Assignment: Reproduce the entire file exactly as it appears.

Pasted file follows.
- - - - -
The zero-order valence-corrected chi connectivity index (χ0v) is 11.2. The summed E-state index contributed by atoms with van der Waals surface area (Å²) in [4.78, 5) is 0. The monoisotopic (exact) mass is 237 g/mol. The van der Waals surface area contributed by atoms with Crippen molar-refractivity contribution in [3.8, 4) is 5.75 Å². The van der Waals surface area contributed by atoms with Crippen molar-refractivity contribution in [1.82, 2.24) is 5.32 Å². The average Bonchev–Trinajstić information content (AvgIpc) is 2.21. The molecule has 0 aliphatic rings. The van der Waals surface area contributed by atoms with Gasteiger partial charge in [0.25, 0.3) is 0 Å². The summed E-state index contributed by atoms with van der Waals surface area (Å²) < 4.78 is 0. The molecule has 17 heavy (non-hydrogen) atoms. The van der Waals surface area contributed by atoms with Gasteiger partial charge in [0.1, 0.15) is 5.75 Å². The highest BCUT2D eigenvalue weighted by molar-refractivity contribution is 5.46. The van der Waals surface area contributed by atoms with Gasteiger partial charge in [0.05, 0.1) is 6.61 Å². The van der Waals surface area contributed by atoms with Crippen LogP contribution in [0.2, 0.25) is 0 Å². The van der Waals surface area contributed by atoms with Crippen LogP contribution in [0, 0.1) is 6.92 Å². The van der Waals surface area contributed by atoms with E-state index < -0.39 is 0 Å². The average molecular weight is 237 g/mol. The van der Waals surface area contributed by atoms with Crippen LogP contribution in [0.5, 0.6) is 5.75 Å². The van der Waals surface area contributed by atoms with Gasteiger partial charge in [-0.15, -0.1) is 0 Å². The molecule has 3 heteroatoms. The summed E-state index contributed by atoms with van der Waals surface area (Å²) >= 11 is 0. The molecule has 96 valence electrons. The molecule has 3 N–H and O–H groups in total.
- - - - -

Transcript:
The zero-order valence-corrected chi connectivity index (χ0v) is 11.2. The summed E-state index contributed by atoms with van der Waals surface area (Å²) in [4.78, 5) is 0. The monoisotopic (exact) mass is 237 g/mol. The van der Waals surface area contributed by atoms with Crippen molar-refractivity contribution in [3.8, 4) is 5.75 Å². The van der Waals surface area contributed by atoms with Crippen molar-refractivity contribution in [1.82, 2.24) is 5.32 Å². The average Bonchev–Trinajstić information content (AvgIpc) is 2.21. The molecule has 0 aliphatic rings. The van der Waals surface area contributed by atoms with Gasteiger partial charge in [0.25, 0.3) is 0 Å². The summed E-state index contributed by atoms with van der Waals surface area (Å²) < 4.78 is 0. The molecule has 17 heavy (non-hydrogen) atoms. The van der Waals surface area contributed by atoms with Gasteiger partial charge in [0.1, 0.15) is 5.75 Å². The highest BCUT2D eigenvalue weighted by molar-refractivity contribution is 5.46. The van der Waals surface area contributed by atoms with Gasteiger partial charge in [0.05, 0.1) is 6.61 Å². The van der Waals surface area contributed by atoms with Crippen LogP contribution in [0.2, 0.25) is 0 Å². The van der Waals surface area contributed by atoms with Crippen LogP contribution in [0, 0.1) is 6.92 Å². The van der Waals surface area contributed by atoms with E-state index < -0.39 is 0 Å². The average molecular weight is 237 g/mol. The van der Waals surface area contributed by atoms with Crippen LogP contribution in [0.5, 0.6) is 5.75 Å². The van der Waals surface area contributed by atoms with Gasteiger partial charge in [-0.15, -0.1) is 0 Å². The molecule has 3 heteroatoms. The summed E-state index contributed by atoms with van der Waals surface area (Å²) >= 11 is 0. The molecule has 96 valence electrons. The molecule has 3 N–H and O–H groups in total.